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Whitey Bulger Behind Bars In Plymouth After Returning To Boston

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BOSTON (CBS/AP) – Whitey Bulger was spending Friday night behind bars at the Plymouth House of Corrections.

After 16 long years as a fugitive, Whitey Bulger landed in Boston Friday afternoon for his first court appearance since his arrest.

Bulger, the former leader of the violent Winter Hill Gang, was captured in Santa Monica, Calif., Wednesday, along with his longtime girlfriend, Catherine Greig.

He was flown back to Boston with federal agents Friday.  He landed at Logan Airport around 2:30 p.m.

From there, Bulger was taken to Moakley Federal Courthouse in South Boston.

Watch: Bulger’s arrival in South Boston

Bulger made an initial appearance in federal court in South Boston before Magistrate Judge Leo Sorokin at right about 4:00 p.m. on the 1995 indictment on drug, extortion, and racketeering charges.  That hearing lasted about nine minutes and was followed by a hearing before Magistrate Judge Marianne Bowler in the same courtroom on a 2000 murder indictment.

Greig also appeared before Magistrate Judge Jennifer Boal for a hearing on charges of harboring a fugitive.

WBZ NewsRadio 1030’s Lana Jones reports

Bulger faces charges of murder, conspiracy, narcotics distribution, extortion and money laundering.

WBZ NewsRadio 1030’s Mark Katic reports

Bulger’s arrest came just a day after the FBI launched a new campaign to try and find Greig.

There has been rampant speculation that the timing of the new campaign and the arrest were more than just coincidence. The FBI reiterated today that wasn’t the case.

“To ensure that there is no misunderstanding about the FBI’s search for Mr. Bulger, I want to reiterate statements I made earlier on this matter,” Special Agent-In-Charge of the Boston Division, Richard DesLauriers said in a statement Friday afternoon. “Any claim that the FBI knew Mr. Bulger’s whereabouts prior to the FBI’s publicity efforts this week are completely unfounded. When we learned his location, he was arrested promptly.”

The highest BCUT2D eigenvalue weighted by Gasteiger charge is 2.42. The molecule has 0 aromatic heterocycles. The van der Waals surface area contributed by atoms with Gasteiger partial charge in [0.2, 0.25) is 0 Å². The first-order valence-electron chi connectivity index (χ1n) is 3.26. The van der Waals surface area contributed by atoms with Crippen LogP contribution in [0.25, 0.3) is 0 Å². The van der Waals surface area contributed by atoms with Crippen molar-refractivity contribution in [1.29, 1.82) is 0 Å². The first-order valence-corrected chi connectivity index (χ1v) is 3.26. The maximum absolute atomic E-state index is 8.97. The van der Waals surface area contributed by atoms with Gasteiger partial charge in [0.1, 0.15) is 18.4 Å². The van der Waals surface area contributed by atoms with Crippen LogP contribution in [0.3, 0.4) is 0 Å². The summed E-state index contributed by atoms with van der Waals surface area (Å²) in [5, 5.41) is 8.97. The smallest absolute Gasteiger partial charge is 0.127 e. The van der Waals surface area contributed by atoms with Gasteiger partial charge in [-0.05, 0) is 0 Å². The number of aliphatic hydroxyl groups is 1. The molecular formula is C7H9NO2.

Investigators said they were able to lure him out of his apartment Wednesday evening with a “ruse.”

Specifics of the ruse were not revealed, but according to the Wall Street Journal Friday, agents called Bulger in the apartment and told him “his storage locker might have been broken into.”

Once he came outside, he was arrested.

Inside, authorities found dozens of weapons and $800,000 in cash. Some guns were hidden in hollowed out books and some of the money was stuffed inside the apartment walls, according to the Journal.

Bulger’s capture could become a new chapter in an old scandal for the Boston FBI and others.

Related: Keller @ Large: Lessons From Bulger Arrest

If he decides to cut a deal with prosecutors, he could implicate an untold number of local, state and federal law enforcement officials, according to investigators who built a racketeering indictment against Bulger before he fled in 1995.

“If he starts to talk, there will be some unwelcome accountability on the part of a lot of people inside law enforcement,” said retired Massachusetts state police Maj. Tom Duffy.

“Let me put it this way: I wouldn’t want my pension contingent on what he will say at this point.”

Bulger is charged in connection with 19 murders. He had lived in Santa Monica for 15 of the last 16 years, according to his landlord.

Newly-unsealed court documents released Thursday detailed Bulger and Greig’s early travels following Bulger’s 1995 indictment.

In an affidavit dated April 25, 1997, then-FBI Special Agent Charles Gianturco wrote that Bulger and Greig spent time in New York on Long Island and in Grand Isle, La., in 1995 and 1996.

According to the affidavit, Bulger and Greig checked into a hotel under the names “Mr. and Mrs. Tom Baxter” in the fall of 1995, and that Bulger had also used that name when he befriended a man in neighboring Selden and told him he was a merchant seaman.

(TM and © Copyright 2011 CBS Radio Inc. and its relevant subsidiaries. CBS RADIO and EYE Logo TM and Copyright 2011 CBS Broadcasting Inc. Used under license. All Rights Reserved. This material may not be published, broadcast, rewritten, or redistributed. The Associated Press contributed to this report.)

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